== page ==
Connor Lewis, 17 years old and socially awkward, if off to Paris to study for a year on scholarship. He quickly makes two new friends, flirty and oddly attractive Madison and her boyfriend Josh. The couple seem constantly on the verge of breaking up, and sparks are flying between Connor and Madison. But what seems like it could be the set up for a typical YA romance becomes something altogether different.
We meet Connor’s host family: Amara, an attractive tattoo artist in her early twenties, and her broody boyfriend Arden. To say this is not your standard exchange student scenario would be a huge understatement. We flash back to his childhood, and discover he bit a boy, badly, on his first day of school, and has been an outcast ever since. Now in Paris, Connor discovers an underworld of werewolves: the born (who transform into majestic wolves) and the bitten (the half-man, half-beast monsters we are more familiar with).
Throw in some beautiful people, the City of Light (and the dark tunnels beneath it), a creepy cemetery or two, and a novel scientific theory on the evolution of the werewolf, and you’ve got yourself a damn fine story.
“The night has teeth. The night has claws, and I have found them.” — Eyewitness account of the Wolf of Magdeburg, 1819
So if it isn’t your standard YA fantasy romance, what is it? It’s a part paranormal, part sci-fi, and all parts awesome werewolf story. I know, you are skeptical. So was I. Twilight kinda killed werewolves for anyone not a Twihard. (Dear God I just used one of their made up words.) But honestly, Kruger has told a fascinating story, which is of course just the set up for a larger story – this book is part 1 of the Madgeburg Trilogy (part 2 is due out this summer).
I thoroughly enjoyed The Night has Teeth, and recommend it highly. I will disclose a personal bias: Ms. Kruger is a friend of mine. I read it months ago, and hesitated to post a review as it was hard to find the right voice to review a friend’s work. I wanted to convey how much I enjoyed it without gushing and coming across as fake. I hope I have accomplished that… and I hope you check it out the book and enjoy it too.
Paperback: 306 pages
Publisher: Fierce Ink Press (Sep 23 2012)
In one fiftieth of a second, the French ship vanished in a searing ball of flaming gases. With a thundering, staccato roar the blast waves from the exploding chemicals struck out at Halifax and Dartmouth with the violence of a hundred typhoons. The earth shook and the bed of the harbour split open…
When the sky emptied even then Hell was not yet finished with the stricken towns.
Bird’s book is a compelling mix of minute-by-minute events leading up to and immediately following the explosion, and first and second-hand accounts from survivors. He then wraps up the book with an account of the trial of the captains of the two colliding ships, the Imo and the Mont Blanc.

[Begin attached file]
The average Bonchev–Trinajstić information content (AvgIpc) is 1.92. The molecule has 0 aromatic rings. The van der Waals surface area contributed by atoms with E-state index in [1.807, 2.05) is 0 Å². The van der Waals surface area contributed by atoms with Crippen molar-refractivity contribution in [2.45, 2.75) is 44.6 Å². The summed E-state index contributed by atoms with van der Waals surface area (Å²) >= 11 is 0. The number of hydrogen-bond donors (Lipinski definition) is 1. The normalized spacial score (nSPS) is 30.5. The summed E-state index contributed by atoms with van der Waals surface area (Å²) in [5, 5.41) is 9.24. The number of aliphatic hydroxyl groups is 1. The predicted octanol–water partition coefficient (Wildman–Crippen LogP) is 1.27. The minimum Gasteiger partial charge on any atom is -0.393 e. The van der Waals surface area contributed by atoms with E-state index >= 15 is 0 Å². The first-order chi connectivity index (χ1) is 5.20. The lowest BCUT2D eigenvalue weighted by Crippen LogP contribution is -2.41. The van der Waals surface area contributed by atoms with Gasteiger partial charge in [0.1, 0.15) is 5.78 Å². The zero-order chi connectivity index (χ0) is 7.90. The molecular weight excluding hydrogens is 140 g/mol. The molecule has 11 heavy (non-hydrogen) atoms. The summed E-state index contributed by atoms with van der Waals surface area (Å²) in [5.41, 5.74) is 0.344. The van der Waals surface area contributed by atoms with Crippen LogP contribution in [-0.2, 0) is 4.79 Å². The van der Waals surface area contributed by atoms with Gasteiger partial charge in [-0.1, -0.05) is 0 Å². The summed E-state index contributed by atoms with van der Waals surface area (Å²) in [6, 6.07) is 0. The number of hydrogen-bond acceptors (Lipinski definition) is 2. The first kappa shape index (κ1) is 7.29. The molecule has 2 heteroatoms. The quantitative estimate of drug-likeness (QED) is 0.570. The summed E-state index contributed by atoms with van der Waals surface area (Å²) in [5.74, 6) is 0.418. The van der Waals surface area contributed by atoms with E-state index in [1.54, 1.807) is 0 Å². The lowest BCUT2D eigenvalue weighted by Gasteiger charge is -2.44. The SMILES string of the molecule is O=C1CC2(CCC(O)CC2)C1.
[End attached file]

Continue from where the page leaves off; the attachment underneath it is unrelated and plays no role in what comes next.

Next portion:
Bird follows a number of explosion survivors through the hours and days after the event, detailing the horrors they witnessed and the struggle to survive.
There is of course the well known and heroic tale of Vincent Coleman, telegraph operator. The immediate and generous response of the United States, with Boston and New York standing out as strong supporters.
And the lesser known tale of William King, presumed dead, his unconscious body taken to the morgue on Chebucto Road – where he awoke two days later. There is young Edith O’Connell, who lost her home and entire family, and 17 year old Lillian Atkins from Yarmouth, who miraculously survived the devastation at the Dominion Textile Company. These and so many more amazing and heartbreaking stories.
And then there are the other stories: the looting and profiteering. The crime. There are always those willing to take advantage of a city in peril.
Few thought Halifax harboured any would-be ghouls or vultures. The disaster showed how many. Men clambered over the bodies of the dead to get beer in the shattered breweries. Men taking advantage of the flight from the city because of the possibility of another explosion went into houses and shops and took whatever their thieving fingers could lay hold of.
With the 95th anniversary of the disaster this year, it seemed time for me to finally read this book in full, start to finish. I have owned it for years, but only ever treated it as a reference book, skimming through for facts or stories. As someone who knows the story well, I was unprepared for the power of Bird’s narrative.
Paperback: 192 pages
Publisher: Nimbus Publishing; illustrated edition (Jan 1 1995)
Buck is snatched away from his easy life on a California ranch and thrown with little training or ceremony into the brutal life of a sled dog in the Canadian north. Here, he must learn to protect himself from cruel treatment by both men and other dogs, as he slowly ‘remembers’ his ancestry as a wild beast. It is also here, in this harsh landscape, that he learns to love.
Before I write anything else, I need to say: I did not know this book was about a dog. That makes me sound so stupid. I mean, I knew there was a dog. There is a dog on the cover, even. I guess I just thought it was about a person and their dog. I was confused for the first few pages, then caught on to the fact that Buck was not human.
Aside from reading Black Beauty as a girl (and rereading it, multiple times) I generally don’t do books about animals. They just don’t appeal to me. I could possibly be tempted by a cat book, but even that sounds too cliché. I like my books to be about people, and more often than not, fictional people.